What are Perinatal Mood Episodes?
Most people have heard of postpartum depression and perhaps postpartum anxiety. But, we spend a lot of time focusing on the mental health of mothers after a baby is born. As a result, we might not be spending enough time focusing on what could happen during pregnancy.
One of the risks some expecting mothers face is experiencing perinatal mood episodes. Multiple episodes could even lead to a perinatal mood disorder.
Without the proper treatment, these episodes will likely continue throughout pregnancy and could even end up lasting weeks, months, or years after the baby is born. So, understanding the signs of perinatal mood episodes is essential. The sooner you know what you’re dealing with, the sooner you can get the help you deserve.
With that in mind, let’s take a closer look at perinatal mood episodes, what to look for, and how you can manage them safely.
Why Perinatal Mood Episodes Are Concerning
It’s normal to experience some mood shifts during pregnancy. After all, your hormones are changing and some days can feel downright overwhelming. But, these subtle shifts are different from mood episodes.
When you’re experiencing a perinatal mood episode, it can get in the way of your daily activities. You might not even want to take care of yourself or your unborn child. The episodes impact women differently. You could be extremely anxious or severely depressed and have a hard time getting out of bed.
The big problem with these episodes is that they can become more frequent without treatment. A day or two of depression is common during pregnancy and is no cause for alarm. However, if episodes become more frequent and dramatic mood changes continue, negatively impacting your quality of life, your health (and your baby’s well-being) could suffer.
What Are the Signs?
Again, your body undergoes a lot of changes during pregnancy. It can be far too easy to ignore some of the common signs of a perinatal mood episode simply because you think it’s just another “normal” change.
Don’t make that mistake.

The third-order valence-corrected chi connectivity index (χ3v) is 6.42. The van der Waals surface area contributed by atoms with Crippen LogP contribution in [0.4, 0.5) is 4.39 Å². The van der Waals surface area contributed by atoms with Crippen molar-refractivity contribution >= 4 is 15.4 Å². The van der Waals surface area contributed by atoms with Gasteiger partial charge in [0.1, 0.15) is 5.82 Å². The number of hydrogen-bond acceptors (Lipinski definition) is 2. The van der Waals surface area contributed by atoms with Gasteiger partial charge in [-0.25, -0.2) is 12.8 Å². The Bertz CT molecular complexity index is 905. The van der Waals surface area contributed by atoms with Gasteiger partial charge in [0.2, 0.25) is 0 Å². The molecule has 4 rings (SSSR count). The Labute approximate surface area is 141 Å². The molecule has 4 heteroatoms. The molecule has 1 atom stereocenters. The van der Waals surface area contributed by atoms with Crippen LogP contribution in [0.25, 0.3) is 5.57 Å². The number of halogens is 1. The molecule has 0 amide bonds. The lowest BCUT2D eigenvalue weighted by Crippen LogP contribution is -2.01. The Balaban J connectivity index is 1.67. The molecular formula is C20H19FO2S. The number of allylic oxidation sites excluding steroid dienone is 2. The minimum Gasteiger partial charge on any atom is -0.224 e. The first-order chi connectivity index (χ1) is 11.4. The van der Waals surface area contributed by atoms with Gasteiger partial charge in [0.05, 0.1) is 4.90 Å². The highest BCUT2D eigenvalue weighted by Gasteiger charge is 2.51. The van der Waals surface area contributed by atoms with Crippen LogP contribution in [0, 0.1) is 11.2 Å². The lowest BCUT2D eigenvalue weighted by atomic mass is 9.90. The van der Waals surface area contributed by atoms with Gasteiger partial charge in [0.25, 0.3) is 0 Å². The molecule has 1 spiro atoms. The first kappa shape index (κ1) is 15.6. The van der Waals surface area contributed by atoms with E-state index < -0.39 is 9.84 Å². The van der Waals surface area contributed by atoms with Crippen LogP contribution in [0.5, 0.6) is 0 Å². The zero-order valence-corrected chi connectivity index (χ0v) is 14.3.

First, note that these episodes can shift into a disorder if they consistently continue for two or three weeks. If you’ve been struggling with them that long, it’s time to seek out help. But, what should you be looking for?
Some of the common symptoms of perinatal mood episodes include exhaustion or feeling overly tired, changes in appetite, persistent sadness, feelings of hopelessness, irritability, or anxiousness. You might also feel numb or “empty” at times, which can perpetuate a cycle of depression.
What Can You Do?
Again, the worst thing you can do if you’re experiencing these symptoms is to ignore them or brush them off as normal. If left untreated, these episodes can have a negative impact even after your baby is born. You might not be able to feel as engaged or close with your little one during their first year of life, and that can leave lasting consequences.
Not only can it impact you, but it could impact your child’s development and create attachment issues that might affect them and their relationships for years to come.
If you think you’re experiencing a perinatal mood disorder, reach out to a mental health expert right away. A therapist can help you determine why you might be experiencing these episodes and where they stem from. They can impact any expecting mother, but some women might be at a greater risk because of their history or other factors.
If the symptoms here sound familiar, don’t wait. Be proactive about getting the help you and your baby deserve. Feel free to contact me for more information or to set up an appointment.
Jennifer Perera is a mom of two boys, a spouse and a Licensed Clinical Social Worker. She is also Certified as a Perinatal Mental Health Professional by Postpartum Support International. She has a private practice in Springfield, New Jersey and also sees clients throughout New York, Connecticut, Pennsylvania, Florida, and Illinois via telehealth. Her passion is helping new moms and dads find their joy again in parenthood through individual and couples counseling. She also runs workshops for new parents, teaching them techniques and strategies to help them have a stronger relationship - built to thrive during the parenthood years. Jennifer specializes in working with parents during the prenatal and postpartum periods and those coping with grief or loss issues surrounding pregnancy.